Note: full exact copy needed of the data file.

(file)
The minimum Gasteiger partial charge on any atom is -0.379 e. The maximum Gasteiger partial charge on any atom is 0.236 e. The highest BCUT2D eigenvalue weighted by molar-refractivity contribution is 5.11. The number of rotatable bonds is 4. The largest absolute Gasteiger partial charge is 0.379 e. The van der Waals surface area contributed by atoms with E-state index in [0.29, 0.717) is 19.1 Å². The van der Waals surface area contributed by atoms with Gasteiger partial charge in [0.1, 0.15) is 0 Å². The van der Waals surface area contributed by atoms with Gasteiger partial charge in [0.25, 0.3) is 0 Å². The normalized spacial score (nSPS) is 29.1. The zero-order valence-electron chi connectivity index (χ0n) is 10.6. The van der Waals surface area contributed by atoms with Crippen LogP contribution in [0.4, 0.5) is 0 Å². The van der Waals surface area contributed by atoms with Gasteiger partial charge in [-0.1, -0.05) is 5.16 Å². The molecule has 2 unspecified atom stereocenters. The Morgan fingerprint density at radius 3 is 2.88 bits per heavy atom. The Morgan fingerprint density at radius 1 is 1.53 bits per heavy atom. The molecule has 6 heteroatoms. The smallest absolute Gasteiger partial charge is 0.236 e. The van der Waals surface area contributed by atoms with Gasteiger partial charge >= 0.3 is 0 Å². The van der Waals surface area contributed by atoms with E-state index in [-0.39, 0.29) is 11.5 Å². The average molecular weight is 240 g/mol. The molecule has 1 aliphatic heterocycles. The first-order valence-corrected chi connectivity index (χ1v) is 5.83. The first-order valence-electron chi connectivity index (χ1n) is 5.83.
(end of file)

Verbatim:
The minimum Gasteiger partial charge on any atom is -0.379 e. The maximum Gasteiger partial charge on any atom is 0.236 e. The highest BCUT2D eigenvalue weighted by molar-refractivity contribution is 5.11. The number of rotatable bonds is 4. The largest absolute Gasteiger partial charge is 0.379 e. The van der Waals surface area contributed by atoms with E-state index in [0.29, 0.717) is 19.1 Å². The van der Waals surface area contributed by atoms with Gasteiger partial charge in [0.1, 0.15) is 0 Å². The van der Waals surface area contributed by atoms with Gasteiger partial charge in [0.25, 0.3) is 0 Å². The normalized spacial score (nSPS) is 29.1. The zero-order valence-electron chi connectivity index (χ0n) is 10.6. The van der Waals surface area contributed by atoms with Crippen LogP contribution in [0.4, 0.5) is 0 Å². The van der Waals surface area contributed by atoms with Gasteiger partial charge in [-0.1, -0.05) is 5.16 Å². The molecule has 2 unspecified atom stereocenters. The Morgan fingerprint density at radius 3 is 2.88 bits per heavy atom. The Morgan fingerprint density at radius 1 is 1.53 bits per heavy atom. The molecule has 6 heteroatoms. The smallest absolute Gasteiger partial charge is 0.236 e. The van der Waals surface area contributed by atoms with Gasteiger partial charge >= 0.3 is 0 Å². The van der Waals surface area contributed by atoms with E-state index in [-0.39, 0.29) is 11.5 Å². The average molecular weight is 240 g/mol. The molecule has 1 aliphatic heterocycles. The first-order valence-corrected chi connectivity index (χ1v) is 5.83. The first-order valence-electron chi connectivity index (χ1n) is 5.83.